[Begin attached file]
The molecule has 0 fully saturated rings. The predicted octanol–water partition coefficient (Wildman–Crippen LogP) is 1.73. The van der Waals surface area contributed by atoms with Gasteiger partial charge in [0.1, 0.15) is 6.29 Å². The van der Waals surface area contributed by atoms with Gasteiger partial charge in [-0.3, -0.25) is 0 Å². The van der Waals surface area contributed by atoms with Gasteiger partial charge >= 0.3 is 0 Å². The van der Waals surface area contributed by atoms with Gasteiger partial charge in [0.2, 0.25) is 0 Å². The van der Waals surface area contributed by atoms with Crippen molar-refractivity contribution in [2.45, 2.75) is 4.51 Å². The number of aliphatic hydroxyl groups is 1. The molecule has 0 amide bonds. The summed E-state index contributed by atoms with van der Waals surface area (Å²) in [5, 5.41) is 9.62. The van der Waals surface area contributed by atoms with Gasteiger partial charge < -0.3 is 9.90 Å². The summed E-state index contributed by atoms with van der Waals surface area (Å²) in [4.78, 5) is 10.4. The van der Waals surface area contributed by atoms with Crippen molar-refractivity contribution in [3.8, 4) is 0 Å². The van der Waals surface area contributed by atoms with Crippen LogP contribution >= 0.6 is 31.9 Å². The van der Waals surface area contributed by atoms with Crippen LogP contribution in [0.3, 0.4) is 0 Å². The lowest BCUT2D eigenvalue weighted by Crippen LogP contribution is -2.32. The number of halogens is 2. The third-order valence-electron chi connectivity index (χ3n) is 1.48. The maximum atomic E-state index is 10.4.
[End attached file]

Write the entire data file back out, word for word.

The molecule has 0 fully saturated rings. The predicted octanol–water partition coefficient (Wildman–Crippen LogP) is 1.73. The van der Waals surface area contributed by atoms with Gasteiger partial charge in [0.1, 0.15) is 6.29 Å². The van der Waals surface area contributed by atoms with Gasteiger partial charge in [-0.3, -0.25) is 0 Å². The van der Waals surface area contributed by atoms with Gasteiger partial charge >= 0.3 is 0 Å². The van der Waals surface area contributed by atoms with Gasteiger partial charge in [0.2, 0.25) is 0 Å². The van der Waals surface area contributed by atoms with Crippen molar-refractivity contribution in [2.45, 2.75) is 4.51 Å². The number of aliphatic hydroxyl groups is 1. The molecule has 0 amide bonds. The summed E-state index contributed by atoms with van der Waals surface area (Å²) in [5, 5.41) is 9.62. The van der Waals surface area contributed by atoms with Gasteiger partial charge < -0.3 is 9.90 Å². The summed E-state index contributed by atoms with van der Waals surface area (Å²) in [4.78, 5) is 10.4. The van der Waals surface area contributed by atoms with Crippen molar-refractivity contribution in [3.8, 4) is 0 Å². The van der Waals surface area contributed by atoms with Crippen LogP contribution >= 0.6 is 31.9 Å². The van der Waals surface area contributed by atoms with Crippen LogP contribution in [0.3, 0.4) is 0 Å². The lowest BCUT2D eigenvalue weighted by Crippen LogP contribution is -2.32. The number of halogens is 2. The third-order valence-electron chi connectivity index (χ3n) is 1.48. The maximum atomic E-state index is 10.4.